Low enrollment and poor academic performance were some of the reasons the school closed down in 2010, when it was operating as a vocational school, according to PennLive. At that time, district officials were saying there was no way they could afford more borrowing to bring the structure up to standard. Since then, the building has stood empty, though the district still paid more than $100,000 each year for building insurance and security.

One Harrisburg nonprofit, Capital Rebirth, tried to buy the William Penn High School building in 2020. Mikell Simpson, CEO of Capital Rebirth, said the organization was offering to buy the building for $3.5 million, even though it was for sale for $2.5 million. Part of the proposal was to use 75 classrooms in the William Penn building to run a vocational technical school that could serve as an alternative to the Dauphin County Technical School. They also wanted to run an adult certificate program for people interested in learning trades such as plumbing or dry walling.

Simpson said he worked six years on the proposed project, had connections with local contractors, and was in the process of acquiring a USDA loan. Then, in January 2021, the district pulled the building off the sale list. The project also received 8,454 signatures in an online petition.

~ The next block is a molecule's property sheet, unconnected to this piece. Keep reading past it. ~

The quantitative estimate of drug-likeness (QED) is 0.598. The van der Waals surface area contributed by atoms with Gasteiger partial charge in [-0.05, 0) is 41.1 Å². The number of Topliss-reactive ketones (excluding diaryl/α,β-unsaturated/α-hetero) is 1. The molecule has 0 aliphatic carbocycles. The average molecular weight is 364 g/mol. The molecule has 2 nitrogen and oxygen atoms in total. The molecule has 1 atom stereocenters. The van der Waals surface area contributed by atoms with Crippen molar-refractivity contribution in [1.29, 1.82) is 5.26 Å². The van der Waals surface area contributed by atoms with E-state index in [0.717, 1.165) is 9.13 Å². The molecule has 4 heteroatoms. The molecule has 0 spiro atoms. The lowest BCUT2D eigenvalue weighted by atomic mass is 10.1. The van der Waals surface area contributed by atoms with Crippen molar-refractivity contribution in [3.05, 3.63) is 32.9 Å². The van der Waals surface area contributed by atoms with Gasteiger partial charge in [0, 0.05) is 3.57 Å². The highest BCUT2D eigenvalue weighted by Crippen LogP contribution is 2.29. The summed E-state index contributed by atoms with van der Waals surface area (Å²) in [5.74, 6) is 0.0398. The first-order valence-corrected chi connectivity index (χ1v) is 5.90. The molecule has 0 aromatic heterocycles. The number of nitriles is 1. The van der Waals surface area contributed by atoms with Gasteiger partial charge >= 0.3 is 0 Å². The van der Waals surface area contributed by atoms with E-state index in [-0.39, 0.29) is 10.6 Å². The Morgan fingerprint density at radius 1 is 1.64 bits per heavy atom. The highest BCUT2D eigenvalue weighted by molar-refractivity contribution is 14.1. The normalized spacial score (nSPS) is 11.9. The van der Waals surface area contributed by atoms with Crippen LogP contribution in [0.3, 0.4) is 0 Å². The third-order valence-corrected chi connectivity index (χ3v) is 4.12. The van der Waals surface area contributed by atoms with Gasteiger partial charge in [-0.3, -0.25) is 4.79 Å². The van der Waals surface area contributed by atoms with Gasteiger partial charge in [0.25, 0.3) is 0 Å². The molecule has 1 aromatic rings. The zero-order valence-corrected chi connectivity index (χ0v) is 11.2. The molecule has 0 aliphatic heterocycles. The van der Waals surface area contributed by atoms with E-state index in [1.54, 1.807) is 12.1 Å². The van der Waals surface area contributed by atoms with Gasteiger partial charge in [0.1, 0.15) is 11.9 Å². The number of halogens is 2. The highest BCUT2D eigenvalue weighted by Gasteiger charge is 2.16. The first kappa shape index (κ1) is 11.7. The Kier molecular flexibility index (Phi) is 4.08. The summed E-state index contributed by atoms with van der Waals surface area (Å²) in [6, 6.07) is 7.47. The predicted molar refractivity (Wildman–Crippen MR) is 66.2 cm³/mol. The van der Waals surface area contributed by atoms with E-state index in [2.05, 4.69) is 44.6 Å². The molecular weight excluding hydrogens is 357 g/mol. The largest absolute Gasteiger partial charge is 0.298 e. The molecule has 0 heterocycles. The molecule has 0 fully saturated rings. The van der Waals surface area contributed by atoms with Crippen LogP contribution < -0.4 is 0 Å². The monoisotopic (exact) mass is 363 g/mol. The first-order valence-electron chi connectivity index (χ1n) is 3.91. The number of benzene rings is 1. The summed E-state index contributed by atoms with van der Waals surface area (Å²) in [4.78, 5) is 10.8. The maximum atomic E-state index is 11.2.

“They didn’t notify us at all. We had a live current bid, and didn’t let us know, we found out through the school board meeting report that they weren’t going to sell the building anymore,” Simpson said.

On July 20, a group of community leaders and William Penn alumni also organized a town hall at the Nativity School of Harrisburg to explore ways to save the school and sign a petition.

What’s next

The demolition includes extensive asbestos removal and is estimated to take a year to complete. Materials not contaminated with asbestos will be crushed down and flattened to the level of the ground. All signage, concrete sidewalks, curbing, tennis courts, gazebos and chain link fencing will be disposed of off-site. 

“We really need to have some kind of conversation about what can be salvaged before we just go in and do something,” said Suski, the district’s receiver, last month.

Kirsten Keys, a spokesperson for the district, said she knows of no date for the demolition. The company carrying out the demolition would need a few months to secure city permits.

Jackson hopes he can tour the building one more time. He said there are still some old photographs of World War II veterans hanging inside the building, and he would like to recover them.

“You remember your high school,’ Jackson said. “High schools and colleges are things you’re going to remember. It’s always a certain place and when you see it deteriorate over the years, it’s like your old homestead is deteriorating.”